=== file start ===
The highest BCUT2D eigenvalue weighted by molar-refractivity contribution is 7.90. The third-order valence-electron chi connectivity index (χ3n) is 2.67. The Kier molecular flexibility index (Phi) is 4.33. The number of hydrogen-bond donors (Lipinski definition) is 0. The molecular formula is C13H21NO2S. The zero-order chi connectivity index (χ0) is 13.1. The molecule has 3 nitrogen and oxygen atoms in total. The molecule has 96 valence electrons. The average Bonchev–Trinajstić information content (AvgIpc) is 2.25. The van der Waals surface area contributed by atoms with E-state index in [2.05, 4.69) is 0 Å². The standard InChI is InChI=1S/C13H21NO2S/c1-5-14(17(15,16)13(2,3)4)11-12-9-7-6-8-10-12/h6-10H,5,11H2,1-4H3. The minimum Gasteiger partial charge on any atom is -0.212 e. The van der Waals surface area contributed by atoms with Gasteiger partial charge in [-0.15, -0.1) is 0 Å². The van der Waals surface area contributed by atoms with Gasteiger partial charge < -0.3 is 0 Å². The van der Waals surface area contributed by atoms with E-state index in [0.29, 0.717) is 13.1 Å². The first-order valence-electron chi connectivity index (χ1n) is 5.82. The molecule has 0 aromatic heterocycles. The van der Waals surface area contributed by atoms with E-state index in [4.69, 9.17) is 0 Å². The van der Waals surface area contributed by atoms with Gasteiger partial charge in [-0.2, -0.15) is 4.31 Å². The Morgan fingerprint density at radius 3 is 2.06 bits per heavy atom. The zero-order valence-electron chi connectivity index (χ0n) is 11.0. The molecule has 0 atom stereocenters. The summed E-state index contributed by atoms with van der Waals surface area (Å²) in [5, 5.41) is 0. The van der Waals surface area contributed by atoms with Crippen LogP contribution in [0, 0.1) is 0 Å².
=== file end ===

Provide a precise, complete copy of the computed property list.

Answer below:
The highest BCUT2D eigenvalue weighted by molar-refractivity contribution is 7.90. The third-order valence-electron chi connectivity index (χ3n) is 2.67. The Kier molecular flexibility index (Phi) is 4.33. The number of hydrogen-bond donors (Lipinski definition) is 0. The molecular formula is C13H21NO2S. The zero-order chi connectivity index (χ0) is 13.1. The molecule has 3 nitrogen and oxygen atoms in total. The molecule has 96 valence electrons. The average Bonchev–Trinajstić information content (AvgIpc) is 2.25. The van der Waals surface area contributed by atoms with E-state index in [2.05, 4.69) is 0 Å². The standard InChI is InChI=1S/C13H21NO2S/c1-5-14(17(15,16)13(2,3)4)11-12-9-7-6-8-10-12/h6-10H,5,11H2,1-4H3. The minimum Gasteiger partial charge on any atom is -0.212 e. The van der Waals surface area contributed by atoms with Gasteiger partial charge in [-0.15, -0.1) is 0 Å². The van der Waals surface area contributed by atoms with Gasteiger partial charge < -0.3 is 0 Å². The van der Waals surface area contributed by atoms with E-state index in [0.29, 0.717) is 13.1 Å². The first-order valence-electron chi connectivity index (χ1n) is 5.82. The molecule has 0 aromatic heterocycles. The van der Waals surface area contributed by atoms with E-state index in [4.69, 9.17) is 0 Å². The van der Waals surface area contributed by atoms with Gasteiger partial charge in [-0.2, -0.15) is 4.31 Å². The Morgan fingerprint density at radius 3 is 2.06 bits per heavy atom. The zero-order valence-electron chi connectivity index (χ0n) is 11.0. The molecule has 0 atom stereocenters. The summed E-state index contributed by atoms with van der Waals surface area (Å²) in [5, 5.41) is 0. The van der Waals surface area contributed by atoms with Crippen LogP contribution in [0, 0.1) is 0 Å².